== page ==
Bluetooth Hotel Smart Keys

Bluetooth Hotel Smart Keys
Bluetooth Hotel Smart Keys
Bluetooth Hotel Smart Keys
Bluetooth Hotel Smart Keys

I remember the first time I stayed in a hotel that used magnetic key-cards instead of old-school keys. It felt so stylish, so futuristic -- like I was a secret agent with top-level clearance to a secure government building. Well, folks, the bar has been raised again: a pair of luxury hotels in New York and Silicon Valley are about to start piloting a system to let guests access their rooms using their smartphones.

 

The two Aloft hotels will still have front desks, of course. But guests will have the option to check in through an app, so when they arrive they can breeze straight up to their rooms and let themselves in -- no keys or cards required.

 

The app uses Bluetooth to communicate with the door lock. A promotional video shows off a gestural component that’s clever, but a little hokey: to unlock the door, you hold your phone up to the lock, then twist your wrist 90 degrees as though you’re throwing the lever on a deadbolt. It looks cool but seems like it would be annoying in practice, especially when juggling luggage or in a rush. Better to have the door recognize the phone while it’s still in your pocket and unlock when the you reach for the handle, like the keyless entry systems on many cars.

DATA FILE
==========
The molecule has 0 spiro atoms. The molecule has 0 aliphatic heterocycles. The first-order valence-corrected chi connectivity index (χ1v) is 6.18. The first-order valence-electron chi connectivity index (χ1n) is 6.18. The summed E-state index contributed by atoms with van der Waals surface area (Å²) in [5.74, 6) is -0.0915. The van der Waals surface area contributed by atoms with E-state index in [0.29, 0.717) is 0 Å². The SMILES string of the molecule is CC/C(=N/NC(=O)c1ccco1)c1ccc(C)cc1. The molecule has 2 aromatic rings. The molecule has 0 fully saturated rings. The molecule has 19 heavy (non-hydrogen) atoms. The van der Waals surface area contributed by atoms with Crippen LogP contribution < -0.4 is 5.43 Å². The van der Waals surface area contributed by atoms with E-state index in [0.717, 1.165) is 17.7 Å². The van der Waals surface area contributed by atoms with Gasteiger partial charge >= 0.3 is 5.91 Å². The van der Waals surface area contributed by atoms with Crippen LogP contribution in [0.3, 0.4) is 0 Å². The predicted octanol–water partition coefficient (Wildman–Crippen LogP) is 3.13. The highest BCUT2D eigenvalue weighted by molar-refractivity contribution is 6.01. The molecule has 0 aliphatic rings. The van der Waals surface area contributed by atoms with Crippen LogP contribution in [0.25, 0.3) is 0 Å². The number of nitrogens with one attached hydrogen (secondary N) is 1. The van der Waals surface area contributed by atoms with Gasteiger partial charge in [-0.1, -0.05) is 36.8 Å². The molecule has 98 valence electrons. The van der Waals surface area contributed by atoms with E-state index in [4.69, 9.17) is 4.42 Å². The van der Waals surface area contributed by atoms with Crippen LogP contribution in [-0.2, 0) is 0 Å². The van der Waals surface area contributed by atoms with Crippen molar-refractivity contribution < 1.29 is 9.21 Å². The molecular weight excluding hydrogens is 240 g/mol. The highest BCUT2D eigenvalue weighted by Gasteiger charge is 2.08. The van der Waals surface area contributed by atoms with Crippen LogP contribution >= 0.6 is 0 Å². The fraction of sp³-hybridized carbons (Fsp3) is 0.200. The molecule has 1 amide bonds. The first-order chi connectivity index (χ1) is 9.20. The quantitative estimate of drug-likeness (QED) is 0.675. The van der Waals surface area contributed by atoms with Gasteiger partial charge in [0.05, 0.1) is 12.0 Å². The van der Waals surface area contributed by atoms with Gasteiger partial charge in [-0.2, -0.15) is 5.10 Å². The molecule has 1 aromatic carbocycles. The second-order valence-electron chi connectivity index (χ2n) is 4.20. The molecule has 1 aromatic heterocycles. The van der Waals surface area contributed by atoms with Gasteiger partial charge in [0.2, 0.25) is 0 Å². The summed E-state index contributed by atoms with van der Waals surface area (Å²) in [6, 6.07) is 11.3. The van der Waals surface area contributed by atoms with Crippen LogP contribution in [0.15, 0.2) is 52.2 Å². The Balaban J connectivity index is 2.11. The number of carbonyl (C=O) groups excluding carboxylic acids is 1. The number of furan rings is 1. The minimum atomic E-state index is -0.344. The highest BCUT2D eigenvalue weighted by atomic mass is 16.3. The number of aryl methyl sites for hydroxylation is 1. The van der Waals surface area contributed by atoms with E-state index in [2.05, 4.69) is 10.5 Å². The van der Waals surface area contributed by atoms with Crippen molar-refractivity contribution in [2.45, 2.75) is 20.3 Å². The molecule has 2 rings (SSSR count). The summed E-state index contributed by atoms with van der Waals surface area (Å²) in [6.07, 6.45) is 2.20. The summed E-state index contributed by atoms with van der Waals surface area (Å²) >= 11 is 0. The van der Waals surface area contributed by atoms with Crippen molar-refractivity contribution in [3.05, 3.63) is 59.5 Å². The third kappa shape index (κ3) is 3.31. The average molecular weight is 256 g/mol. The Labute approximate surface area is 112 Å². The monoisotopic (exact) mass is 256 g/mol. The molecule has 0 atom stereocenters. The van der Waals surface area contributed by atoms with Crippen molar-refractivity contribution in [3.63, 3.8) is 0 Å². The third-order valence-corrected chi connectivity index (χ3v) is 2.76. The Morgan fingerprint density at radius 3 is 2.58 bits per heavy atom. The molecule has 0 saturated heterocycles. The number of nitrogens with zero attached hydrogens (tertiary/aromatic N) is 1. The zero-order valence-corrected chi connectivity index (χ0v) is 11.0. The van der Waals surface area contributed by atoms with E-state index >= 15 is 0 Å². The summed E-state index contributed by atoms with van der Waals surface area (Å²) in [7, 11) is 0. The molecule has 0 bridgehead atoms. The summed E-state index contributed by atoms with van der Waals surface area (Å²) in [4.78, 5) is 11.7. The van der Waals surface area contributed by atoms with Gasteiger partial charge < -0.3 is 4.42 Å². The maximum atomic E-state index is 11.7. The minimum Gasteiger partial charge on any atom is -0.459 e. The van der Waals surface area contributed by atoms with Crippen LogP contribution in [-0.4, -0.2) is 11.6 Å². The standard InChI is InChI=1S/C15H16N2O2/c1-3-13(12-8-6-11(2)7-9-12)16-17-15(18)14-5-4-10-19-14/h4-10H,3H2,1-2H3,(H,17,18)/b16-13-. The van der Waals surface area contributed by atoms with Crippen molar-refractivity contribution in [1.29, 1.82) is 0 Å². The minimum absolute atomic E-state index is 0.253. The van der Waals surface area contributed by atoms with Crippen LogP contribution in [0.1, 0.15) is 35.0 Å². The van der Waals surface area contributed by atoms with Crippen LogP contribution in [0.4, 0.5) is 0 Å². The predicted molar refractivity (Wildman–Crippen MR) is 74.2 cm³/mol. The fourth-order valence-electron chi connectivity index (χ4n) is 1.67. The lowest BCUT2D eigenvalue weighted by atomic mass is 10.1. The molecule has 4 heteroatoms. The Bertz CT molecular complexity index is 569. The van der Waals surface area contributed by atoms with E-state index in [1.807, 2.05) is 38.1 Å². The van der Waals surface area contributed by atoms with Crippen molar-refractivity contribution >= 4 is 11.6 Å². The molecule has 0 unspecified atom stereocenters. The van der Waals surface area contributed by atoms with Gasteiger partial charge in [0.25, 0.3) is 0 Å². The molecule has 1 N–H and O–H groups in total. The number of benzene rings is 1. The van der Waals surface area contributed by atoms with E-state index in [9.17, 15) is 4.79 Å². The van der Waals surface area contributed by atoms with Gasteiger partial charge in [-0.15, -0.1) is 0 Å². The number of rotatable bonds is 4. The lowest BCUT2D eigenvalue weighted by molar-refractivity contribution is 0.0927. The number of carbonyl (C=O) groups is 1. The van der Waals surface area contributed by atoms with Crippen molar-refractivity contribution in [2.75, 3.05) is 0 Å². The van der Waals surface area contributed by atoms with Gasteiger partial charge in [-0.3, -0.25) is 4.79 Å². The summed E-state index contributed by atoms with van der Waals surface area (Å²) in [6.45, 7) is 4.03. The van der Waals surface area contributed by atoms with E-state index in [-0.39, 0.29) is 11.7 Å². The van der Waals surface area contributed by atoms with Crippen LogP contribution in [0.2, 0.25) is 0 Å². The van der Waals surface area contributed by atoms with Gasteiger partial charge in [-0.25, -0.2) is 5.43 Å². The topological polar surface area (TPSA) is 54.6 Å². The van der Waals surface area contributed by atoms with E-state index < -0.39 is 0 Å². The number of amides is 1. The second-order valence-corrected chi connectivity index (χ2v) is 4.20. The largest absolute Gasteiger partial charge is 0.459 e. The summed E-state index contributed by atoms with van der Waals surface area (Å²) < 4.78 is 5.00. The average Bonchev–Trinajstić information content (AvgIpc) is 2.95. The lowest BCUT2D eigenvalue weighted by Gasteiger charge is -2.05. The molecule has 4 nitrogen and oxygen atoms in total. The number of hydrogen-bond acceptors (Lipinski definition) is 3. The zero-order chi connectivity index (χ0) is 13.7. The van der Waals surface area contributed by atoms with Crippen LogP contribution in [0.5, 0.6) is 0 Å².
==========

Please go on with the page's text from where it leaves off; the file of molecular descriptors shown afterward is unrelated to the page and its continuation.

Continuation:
Another caveat: like many of today’s Bluetooth gadgets, you’ll need a fairly recent phone for this to work. An iPhone 4S or newer, or any Android running 4.3 or newer, will get you in the door (so to speak).

 

Each lock is battery-operated, so it will function even if the hotel has a power outage. The locks were developed by Swedish lock maker Assa Abloy.

aloft_unlock_650 
Keyless_Mobile_Check_in_With_The_SPG_App 

 

Last month Aloft’s parent company, Starwood Hotels and Resorts, told The Wall Street Journal it plans to roll the locks out to more than 100 hotels over the next two years.

 

Watch the video below to see the high-tech hotel door in action.


Related: Wireless door lock options, Nymi
H/T: WSJ 

- Ted Burnham